A new study published in Plastic and Reconstructive Surgery suggested that dynamic facial reanimation surgery benefits patients over age 60 who have facial palsy and should not be denied to them solely because of their age.
Treatment of facial paralysis in the older population is often relegated to static rather than dynamic reanimation for fear of poor outcomes. This study refutes this pervasive viewpoint and demonstrates evidence of success for one-stage dynamic reanimation including muscle advancements, free functional muscle transfers, or nerve transfers.
Hopefully, the results of this study will improve awareness among clinicians and significantly improve the lives of patients who develop facial palsy. Researchers reviewed outcomes in 30 patients over age 60 treated at three facial palsy centers. Twelve of the patients underwent lengthening temporalis myoplasty (LTM), 14 received free functional muscle transfer (FFMT) innervated by the masseter nerve, and four were treated by direct nerve transfer.
The three groups in the clinical series were similar in average age, preoperative House-Brackman score, and comorbidities. The highest average excursion was reported in the FFMT group followed by the nerve transfer and temporalis myoplasty groups. The largest average philtral deviation correction occurred in the LTM group followed by the FFMT and nerve transfer groups.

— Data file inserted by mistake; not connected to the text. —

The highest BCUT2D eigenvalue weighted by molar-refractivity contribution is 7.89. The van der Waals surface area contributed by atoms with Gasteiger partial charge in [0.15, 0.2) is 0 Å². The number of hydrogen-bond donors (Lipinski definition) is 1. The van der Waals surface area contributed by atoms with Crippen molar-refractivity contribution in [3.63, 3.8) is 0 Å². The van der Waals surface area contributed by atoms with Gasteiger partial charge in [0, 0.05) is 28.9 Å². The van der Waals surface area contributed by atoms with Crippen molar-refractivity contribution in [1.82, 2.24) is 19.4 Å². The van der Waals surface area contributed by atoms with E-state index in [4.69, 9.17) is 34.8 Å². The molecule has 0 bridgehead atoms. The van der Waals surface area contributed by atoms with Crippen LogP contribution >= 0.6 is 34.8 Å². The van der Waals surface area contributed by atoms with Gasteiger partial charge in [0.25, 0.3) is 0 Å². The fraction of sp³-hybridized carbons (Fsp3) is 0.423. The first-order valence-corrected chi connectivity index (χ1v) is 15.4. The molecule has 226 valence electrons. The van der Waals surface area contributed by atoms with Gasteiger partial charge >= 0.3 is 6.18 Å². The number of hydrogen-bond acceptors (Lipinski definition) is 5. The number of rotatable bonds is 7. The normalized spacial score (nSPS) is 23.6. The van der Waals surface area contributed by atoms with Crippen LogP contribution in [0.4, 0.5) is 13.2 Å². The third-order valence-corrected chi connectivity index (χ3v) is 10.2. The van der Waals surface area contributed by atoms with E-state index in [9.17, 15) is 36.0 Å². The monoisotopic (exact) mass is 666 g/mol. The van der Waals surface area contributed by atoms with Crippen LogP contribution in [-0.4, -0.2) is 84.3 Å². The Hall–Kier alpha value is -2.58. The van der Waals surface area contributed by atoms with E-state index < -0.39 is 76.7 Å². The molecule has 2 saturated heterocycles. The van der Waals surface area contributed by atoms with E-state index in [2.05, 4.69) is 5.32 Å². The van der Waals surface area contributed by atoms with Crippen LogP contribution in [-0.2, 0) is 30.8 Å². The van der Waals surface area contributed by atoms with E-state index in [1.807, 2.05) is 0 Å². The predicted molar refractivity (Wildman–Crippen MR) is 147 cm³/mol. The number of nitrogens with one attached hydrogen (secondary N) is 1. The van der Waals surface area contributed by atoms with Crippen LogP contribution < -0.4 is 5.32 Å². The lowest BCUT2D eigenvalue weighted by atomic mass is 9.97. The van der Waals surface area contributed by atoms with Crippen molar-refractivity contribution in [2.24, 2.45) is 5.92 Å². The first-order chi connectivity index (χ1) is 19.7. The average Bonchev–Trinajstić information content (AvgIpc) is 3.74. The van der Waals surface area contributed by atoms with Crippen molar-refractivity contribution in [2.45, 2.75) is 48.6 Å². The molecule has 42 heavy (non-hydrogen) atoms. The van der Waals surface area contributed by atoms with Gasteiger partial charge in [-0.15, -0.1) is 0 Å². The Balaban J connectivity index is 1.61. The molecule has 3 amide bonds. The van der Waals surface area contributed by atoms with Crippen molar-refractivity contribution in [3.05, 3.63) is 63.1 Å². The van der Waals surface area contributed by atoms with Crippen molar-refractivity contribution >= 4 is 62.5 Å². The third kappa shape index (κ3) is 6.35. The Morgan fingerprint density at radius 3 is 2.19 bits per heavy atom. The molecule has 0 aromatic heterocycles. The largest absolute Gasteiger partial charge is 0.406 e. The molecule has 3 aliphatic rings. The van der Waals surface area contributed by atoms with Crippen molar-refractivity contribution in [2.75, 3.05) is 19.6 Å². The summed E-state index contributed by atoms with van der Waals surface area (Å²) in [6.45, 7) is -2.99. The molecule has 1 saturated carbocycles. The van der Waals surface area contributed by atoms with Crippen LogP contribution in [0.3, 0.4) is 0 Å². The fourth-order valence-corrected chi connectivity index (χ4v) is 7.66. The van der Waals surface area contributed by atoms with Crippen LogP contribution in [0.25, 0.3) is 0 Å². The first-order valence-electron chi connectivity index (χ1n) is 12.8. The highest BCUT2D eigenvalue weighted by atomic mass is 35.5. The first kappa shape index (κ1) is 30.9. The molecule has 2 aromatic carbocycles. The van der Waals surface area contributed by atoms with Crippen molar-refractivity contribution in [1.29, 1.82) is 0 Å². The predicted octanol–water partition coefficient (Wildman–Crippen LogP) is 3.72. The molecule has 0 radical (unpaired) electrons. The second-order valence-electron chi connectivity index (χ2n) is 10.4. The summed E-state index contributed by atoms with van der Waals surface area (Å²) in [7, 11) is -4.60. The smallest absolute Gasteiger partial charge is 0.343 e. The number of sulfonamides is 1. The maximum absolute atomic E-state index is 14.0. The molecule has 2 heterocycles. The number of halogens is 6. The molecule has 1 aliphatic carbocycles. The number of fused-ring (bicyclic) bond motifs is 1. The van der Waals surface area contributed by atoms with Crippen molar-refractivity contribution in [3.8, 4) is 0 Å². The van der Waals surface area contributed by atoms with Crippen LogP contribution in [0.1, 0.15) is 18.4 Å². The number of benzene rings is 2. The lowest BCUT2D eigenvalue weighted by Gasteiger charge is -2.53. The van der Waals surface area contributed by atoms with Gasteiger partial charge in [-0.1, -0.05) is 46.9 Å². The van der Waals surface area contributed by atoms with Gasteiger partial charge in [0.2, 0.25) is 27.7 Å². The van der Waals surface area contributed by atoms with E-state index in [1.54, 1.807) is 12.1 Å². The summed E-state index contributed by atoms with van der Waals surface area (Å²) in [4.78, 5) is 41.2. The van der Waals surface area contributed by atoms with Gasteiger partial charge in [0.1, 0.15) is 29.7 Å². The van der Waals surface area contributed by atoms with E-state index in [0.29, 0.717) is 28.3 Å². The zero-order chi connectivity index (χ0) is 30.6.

The FFMT group had the highest complication rate. Out of 629 articles, 57 mentioned an age range over 60, but only 45 patients were reported, with limited detail, providing only weak evidence supporting the misguided concept that dynamic reanimation should be reserved for younger patients. The older patients in the study responded well to the standard treatments for facial paralysis.
While there is some evidence that nerves may regenerate more slowly in older patients that do not in any way take away from the final success of the treatment. All too frequently, older patients are either not offered specific treatments or surgeons subconsciously guide their older patients towards procedures that they feel are more suited to their age. Often there are little or no data to support such decisions.
The restoration of facial symmetry in repose and with spontaneous facial animation gives the patients self-confidence, improved self-image. That allows patients to use facial expressions for the emotional nuance in verbal and non-verbal communications that are so important to our daily lives in society. The study shows that older patients can reliably obtain these goals.
The study results will help surgeons combat their own subconscious bias about offering these procedures to older adults. As noted in the article, the sooner patients begin their treatment, the better their outcomes. Clinicians should consider referral to a center that can offer a variety of facial reanimation procedures as soon as feasible, regardless of the age of their patient, the researchers said.